I love reading about how anarchists, who endorse government so small it is non-existent, are left-wing. Just kidding! It’s infuriating.
Rewind the tape two years to November 2009. Liberals had a very clear plan for the health-care system. The way to cut costs, they said, was to pit private insurers against a public insurer — ideally, a public insurer that could use Medicare’s bargaining power. Force the public and private options into the same system, they said, and the two would compete: private insurers would be forced to clean up their business practices and innovate aggressively or they would lose business to the public option. The public insurer would be forced to keep its costs low and its services smart or it would lose customers to the private options. Either way, competition between the two models would lead to better, cheaper health care. But Republicans and some conservative Democrats disagreed, and the public-option idea died in the Senate.
Now it’s back. Only this time, it’s Mitt Romney proposing it and Republicans enthusing over it. [more]
This piece of news about healthcare policy, which is actually a pretty big deal in its own right, shows how the phrase “free markets” has become a buzzword that commentators throw around like confetti.
Some progressives think a free market is one in which any entity is allowed to compete, so long as it does so without breaking laws. Some conservatives, however, think a free market expressly excludes one entity — “the government,” and any perceived arrangement of it — from competing. Because apparently, markets that prevent a potential competitor from accessing customers somehow don’t cease to be free?
There is not a free market for health insurance. There is a market that is carefully managed and controlled. If we want a principled free market, then we need a public option. And if we’re not going to use certain words according to what they mean, then we need to just stop using them.
Every time some Libertarian observes government waste and claims it proves the government can’t do things well, I bring up failings in the private sector.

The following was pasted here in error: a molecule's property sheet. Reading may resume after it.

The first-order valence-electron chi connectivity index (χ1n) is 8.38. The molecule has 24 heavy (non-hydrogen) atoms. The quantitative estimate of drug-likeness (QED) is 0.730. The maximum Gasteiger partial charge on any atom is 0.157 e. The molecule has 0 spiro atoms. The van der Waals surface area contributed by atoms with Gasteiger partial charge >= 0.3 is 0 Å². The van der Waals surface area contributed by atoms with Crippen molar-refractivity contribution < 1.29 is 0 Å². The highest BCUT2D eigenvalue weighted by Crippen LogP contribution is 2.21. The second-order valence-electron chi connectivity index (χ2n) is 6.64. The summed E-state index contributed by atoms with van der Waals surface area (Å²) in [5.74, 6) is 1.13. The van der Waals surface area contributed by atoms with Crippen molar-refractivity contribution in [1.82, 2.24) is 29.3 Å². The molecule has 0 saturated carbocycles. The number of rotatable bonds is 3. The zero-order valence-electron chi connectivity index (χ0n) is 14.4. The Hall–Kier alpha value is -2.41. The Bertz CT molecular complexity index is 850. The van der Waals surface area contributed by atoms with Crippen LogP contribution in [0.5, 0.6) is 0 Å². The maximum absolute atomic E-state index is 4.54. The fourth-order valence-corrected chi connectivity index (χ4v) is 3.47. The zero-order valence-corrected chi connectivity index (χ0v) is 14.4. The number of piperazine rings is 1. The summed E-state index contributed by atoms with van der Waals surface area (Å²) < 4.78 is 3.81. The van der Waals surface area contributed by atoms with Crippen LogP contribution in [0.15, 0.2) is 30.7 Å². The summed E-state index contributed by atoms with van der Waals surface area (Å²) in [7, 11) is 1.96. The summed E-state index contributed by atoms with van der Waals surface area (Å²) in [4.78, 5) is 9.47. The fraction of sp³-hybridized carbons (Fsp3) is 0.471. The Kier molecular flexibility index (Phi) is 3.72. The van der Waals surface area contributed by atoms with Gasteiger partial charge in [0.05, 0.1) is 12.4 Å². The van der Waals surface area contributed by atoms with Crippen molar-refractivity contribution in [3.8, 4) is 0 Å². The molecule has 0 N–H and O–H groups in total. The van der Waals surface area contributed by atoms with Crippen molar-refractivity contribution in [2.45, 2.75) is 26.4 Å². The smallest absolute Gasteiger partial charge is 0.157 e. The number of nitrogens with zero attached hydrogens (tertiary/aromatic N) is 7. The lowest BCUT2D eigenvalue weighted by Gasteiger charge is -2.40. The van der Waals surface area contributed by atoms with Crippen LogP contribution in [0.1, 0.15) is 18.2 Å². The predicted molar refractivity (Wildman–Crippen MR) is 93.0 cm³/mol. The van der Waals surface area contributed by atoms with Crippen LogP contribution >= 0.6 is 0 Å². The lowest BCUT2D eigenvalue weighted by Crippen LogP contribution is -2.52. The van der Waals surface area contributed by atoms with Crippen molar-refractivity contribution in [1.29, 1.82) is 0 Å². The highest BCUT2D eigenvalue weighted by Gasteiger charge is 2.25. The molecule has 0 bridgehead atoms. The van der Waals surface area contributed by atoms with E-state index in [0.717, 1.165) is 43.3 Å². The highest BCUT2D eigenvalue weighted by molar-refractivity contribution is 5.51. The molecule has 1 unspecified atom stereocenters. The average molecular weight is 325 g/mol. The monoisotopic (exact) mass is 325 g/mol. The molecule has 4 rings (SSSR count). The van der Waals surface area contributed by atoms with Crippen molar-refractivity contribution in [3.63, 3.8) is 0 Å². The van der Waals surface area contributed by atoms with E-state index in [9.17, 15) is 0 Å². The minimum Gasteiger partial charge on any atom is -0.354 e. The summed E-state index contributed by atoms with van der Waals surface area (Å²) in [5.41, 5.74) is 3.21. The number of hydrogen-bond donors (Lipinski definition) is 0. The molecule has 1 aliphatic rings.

This morning, I woke up and the internet wouldn’t work. I’m told there was some sort of technical issue in my neighborhood. Hooray for capitalism! Thanks to the steady hand of the free market, I wasn’t able to use something that I’d paid for.
Ask any New Yorker who tried to use an iPhone circa 2008 if the technology worked. Ask them what they thought of AT&T’s ability to meet the demands of a market that didn’t blink at spending above-market rates for mobile service.
Awhile back, I spent the night in a hotel by the Atlanta airport because my incoming flight was too late to make a connecting flight. I didn’t pay to spend the night in Atlanta. I paid for the airline to get me from where I was to where I wanted to be. The company didn’t meet that obligation. And I didn’t even get the money back. How crap is that!
Do you see how unreasonable this way of thinking is?
There are no conservatives in the United States. The United States does not have a conservative tradition. The people who call themselves conservatives, like the Heritage Foundation or Gingrich, are believers in — are radical statists. They believe in a powerful state, but a welfare state for the rich. So, they want an industrial policy, they just want it hidden. They want an industrial policy that pours public funds into the pockets of rich investors and high-tech industry. And since they don’t want people to see it, they say the Russians are coming, it’s the Pentagon.